Every now and then, I come across some new toy that I just *have* to have, as in, “Damn the expense, full speed ahead!”
Some time ago I was introduced to the Icon amphibian – a sweet little two-seater that you can fold up and pull behind your SUV or pickup on its own trailer. When I first learned about it, the price was going to be about $159,000. That has since gone up and they’re now quoting about $189,000 for a new one. And there aren’t any used ones yet, because they’ve only built two so far. But there are orders for about 1000 on their books, and the next available delivery date is sometime in 2018. I can get in line for a mere $5,000, and I’ll have three to four years to get my sport license and rob a bank – er, figure out how to pay for it.
The other day I found the perfect complement to the Icon. It’s a new, fast, versatile boat that can be a monohull, a catamaran, a trimaran, or a hydrofoil. It’s called a Kormaran, and it looks like a cross between a Jet-Ski and a Cigarette boat. It’s about 22 feet (7 meters) long and looks like it’ll go like a bat out of hell. It’s so new it doesn’t even *have* a price on the website – or else it’s in the category of “If you have to ask, you can’t afford it.” And it’s German. Looks like another bank robbery is in my future.
And then there are the toys that are *almost* reasonable in price – if only there weren’t so many of them! Case in point: Today I went to the Tucson Classics Car Show at The Gregory School here in town. Fall is the season for car shows here, now that the weather has turned from blisteringly hot to merely uncomfortable (remember to drink your water, boys and girls!). The show is in its eighth year, and it gets better every time I go. This year’s top raffle prize is a 2003 (50th-anniversary) Corvette, or $15,000 if you don’t want the car. (Who wouldn’t want the car???)
I took about 80 pictures at the show, and you can see the entire gallery here. I didn’t upload some of the photos I took because they were focused on how various car builders have solved (?) the problem of sticking big V8 engines with multiple accessories (alternator, power steering, smog pump, air conditioning compressor) into some pretty tight engine bays. Since I have a similar challenge with my Jeep, I’m always on the lookout for ideas I can use. But I digress. The whole gallery is on Flickr, but here are a few, just to whet your appetite:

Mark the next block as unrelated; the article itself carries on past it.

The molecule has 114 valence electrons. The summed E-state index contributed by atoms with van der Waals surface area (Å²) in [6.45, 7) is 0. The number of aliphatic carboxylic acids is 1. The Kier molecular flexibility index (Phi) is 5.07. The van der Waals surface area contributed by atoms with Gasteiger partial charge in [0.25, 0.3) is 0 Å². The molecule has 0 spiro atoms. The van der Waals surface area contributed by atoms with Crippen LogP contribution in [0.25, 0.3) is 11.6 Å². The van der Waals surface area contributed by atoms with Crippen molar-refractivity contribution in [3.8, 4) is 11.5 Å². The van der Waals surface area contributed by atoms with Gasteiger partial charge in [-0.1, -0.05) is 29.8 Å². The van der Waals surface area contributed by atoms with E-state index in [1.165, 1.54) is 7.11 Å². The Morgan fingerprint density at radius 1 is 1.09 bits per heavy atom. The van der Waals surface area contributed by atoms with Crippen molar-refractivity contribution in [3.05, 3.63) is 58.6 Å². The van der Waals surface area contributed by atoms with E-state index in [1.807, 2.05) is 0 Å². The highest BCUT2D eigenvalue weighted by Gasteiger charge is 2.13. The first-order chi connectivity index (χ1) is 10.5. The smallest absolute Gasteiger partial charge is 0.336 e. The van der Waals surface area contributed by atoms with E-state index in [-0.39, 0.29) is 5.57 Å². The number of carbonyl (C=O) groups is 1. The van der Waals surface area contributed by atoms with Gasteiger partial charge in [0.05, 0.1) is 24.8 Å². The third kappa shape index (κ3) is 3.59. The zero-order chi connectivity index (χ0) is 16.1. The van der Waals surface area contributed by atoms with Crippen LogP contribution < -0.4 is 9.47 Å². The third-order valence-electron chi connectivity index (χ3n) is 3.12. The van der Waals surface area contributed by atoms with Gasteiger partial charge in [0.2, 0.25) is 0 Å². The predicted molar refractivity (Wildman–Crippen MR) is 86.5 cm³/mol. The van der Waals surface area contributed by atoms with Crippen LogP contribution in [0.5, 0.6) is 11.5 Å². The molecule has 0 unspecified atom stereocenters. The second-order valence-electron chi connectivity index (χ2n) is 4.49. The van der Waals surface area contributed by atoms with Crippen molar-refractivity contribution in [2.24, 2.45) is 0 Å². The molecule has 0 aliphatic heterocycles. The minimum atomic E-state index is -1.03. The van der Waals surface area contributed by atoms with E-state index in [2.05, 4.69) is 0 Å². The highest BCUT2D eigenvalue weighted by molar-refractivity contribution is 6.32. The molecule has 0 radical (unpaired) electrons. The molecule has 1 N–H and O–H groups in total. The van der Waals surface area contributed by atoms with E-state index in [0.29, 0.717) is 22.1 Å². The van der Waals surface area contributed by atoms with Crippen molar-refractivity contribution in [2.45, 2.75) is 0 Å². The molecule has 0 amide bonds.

1929 Cadillac dual-cowl (two windshields) phaeton. The driving lights turn with the steering wheel to light the curves.
Honda transverse-six. I don’t know what year this was made, but I remember the 750-4 that was an early “big” Honda, back in the ’70s. This is a successor to that line.
1949 Buick Roadmaster. Huge straight-8 engine, and the hood opens from either side – or, if you unlatched both sides, you could take it off completely. My Dad had a 1952 convertible that looked a lot like this car.
’55 Chevy Nomad. ‘Nuff said. (There was also a ’57 Nomad at the show.)
1980-something DeLorean – and I *just* gave away my last flux capacitor, too!
Custom rat-rod pickup … something. The interesting angle on this truck is that the builder took the *front* of a car and adapted it to be the *bed* of the pickup – which I think used to be a car of some kind. Definitely unique. I hope it’s back next year, all finished and painted.
And the Jeeps. You didn’t think I’d forget the Jeeps, did you? The foreground model is a 1948 (I think) CJ-2B that has been in the same family since it was bought new. It has the rear-mounted power-takeoff (PTO) setup, and the owner says he also has some of the farm implements that were available for it back in ’48. The military one in the background is an MB, complete with snorkel, all the tools (and rifle), and a matching trailer. I had to stay a foot away so I wouldn’t drool on them!
Of course, there were also the requisite Corvettes, Thunderbirds, and T-buckets, as well as Plymouth / Chrysler Prowlers, Cadillacs galore, Mustangs, and too many others to list. There were dealers there with some of their wares, including a 2014 Arctic White Corvette Stingray. (You may remember I mentioned this back in July, when I visited the Corvette Museum. I was pretty close on my price guesstimate of $75,000.)
Next year I hope to have my Jeep far enough along (like, done?…) so that I can enter it in the show. We’ll see.